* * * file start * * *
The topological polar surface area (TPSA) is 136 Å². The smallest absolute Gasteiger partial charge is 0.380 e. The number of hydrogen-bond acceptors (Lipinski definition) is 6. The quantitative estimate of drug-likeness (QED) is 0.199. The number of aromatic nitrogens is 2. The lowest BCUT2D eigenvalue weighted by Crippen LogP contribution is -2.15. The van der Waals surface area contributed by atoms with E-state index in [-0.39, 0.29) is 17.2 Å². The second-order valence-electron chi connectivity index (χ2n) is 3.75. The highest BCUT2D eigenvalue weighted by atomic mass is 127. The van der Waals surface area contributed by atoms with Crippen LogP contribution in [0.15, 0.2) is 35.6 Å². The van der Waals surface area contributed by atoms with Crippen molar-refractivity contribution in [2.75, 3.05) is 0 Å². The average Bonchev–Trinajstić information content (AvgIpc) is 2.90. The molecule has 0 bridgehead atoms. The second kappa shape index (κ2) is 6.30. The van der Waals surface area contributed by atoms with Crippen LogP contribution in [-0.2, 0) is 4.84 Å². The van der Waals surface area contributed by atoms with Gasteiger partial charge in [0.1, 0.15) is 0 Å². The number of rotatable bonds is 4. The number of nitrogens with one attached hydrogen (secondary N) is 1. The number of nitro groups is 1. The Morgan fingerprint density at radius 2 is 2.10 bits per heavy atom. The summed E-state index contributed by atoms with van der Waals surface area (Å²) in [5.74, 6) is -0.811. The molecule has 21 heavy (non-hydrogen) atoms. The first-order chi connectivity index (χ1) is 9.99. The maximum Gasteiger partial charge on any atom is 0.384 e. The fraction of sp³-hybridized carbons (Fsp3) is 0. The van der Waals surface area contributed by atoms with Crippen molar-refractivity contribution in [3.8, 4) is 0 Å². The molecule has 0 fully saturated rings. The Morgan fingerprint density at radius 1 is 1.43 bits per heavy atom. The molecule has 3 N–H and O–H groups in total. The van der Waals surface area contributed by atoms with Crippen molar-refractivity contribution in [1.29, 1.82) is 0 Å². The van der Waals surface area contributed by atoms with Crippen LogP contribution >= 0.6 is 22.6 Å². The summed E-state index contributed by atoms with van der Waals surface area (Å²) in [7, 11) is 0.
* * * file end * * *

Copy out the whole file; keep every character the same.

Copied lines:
The topological polar surface area (TPSA) is 136 Å². The smallest absolute Gasteiger partial charge is 0.380 e. The number of hydrogen-bond acceptors (Lipinski definition) is 6. The quantitative estimate of drug-likeness (QED) is 0.199. The number of aromatic nitrogens is 2. The lowest BCUT2D eigenvalue weighted by Crippen LogP contribution is -2.15. The van der Waals surface area contributed by atoms with E-state index in [-0.39, 0.29) is 17.2 Å². The second-order valence-electron chi connectivity index (χ2n) is 3.75. The highest BCUT2D eigenvalue weighted by atomic mass is 127. The van der Waals surface area contributed by atoms with Crippen LogP contribution in [0.15, 0.2) is 35.6 Å². The van der Waals surface area contributed by atoms with Crippen molar-refractivity contribution in [2.75, 3.05) is 0 Å². The average Bonchev–Trinajstić information content (AvgIpc) is 2.90. The molecule has 0 bridgehead atoms. The second kappa shape index (κ2) is 6.30. The van der Waals surface area contributed by atoms with Crippen LogP contribution in [-0.2, 0) is 4.84 Å². The van der Waals surface area contributed by atoms with Gasteiger partial charge in [0.1, 0.15) is 0 Å². The number of rotatable bonds is 4. The number of nitrogens with one attached hydrogen (secondary N) is 1. The number of nitro groups is 1. The Morgan fingerprint density at radius 2 is 2.10 bits per heavy atom. The summed E-state index contributed by atoms with van der Waals surface area (Å²) in [5.74, 6) is -0.811. The molecule has 21 heavy (non-hydrogen) atoms. The first-order chi connectivity index (χ1) is 9.99. The maximum Gasteiger partial charge on any atom is 0.384 e. The fraction of sp³-hybridized carbons (Fsp3) is 0. The van der Waals surface area contributed by atoms with Crippen molar-refractivity contribution in [3.8, 4) is 0 Å². The molecule has 0 fully saturated rings. The Morgan fingerprint density at radius 1 is 1.43 bits per heavy atom. The molecule has 3 N–H and O–H groups in total. The van der Waals surface area contributed by atoms with Crippen molar-refractivity contribution in [1.29, 1.82) is 0 Å². The van der Waals surface area contributed by atoms with Crippen LogP contribution >= 0.6 is 22.6 Å². The summed E-state index contributed by atoms with van der Waals surface area (Å²) in [7, 11) is 0.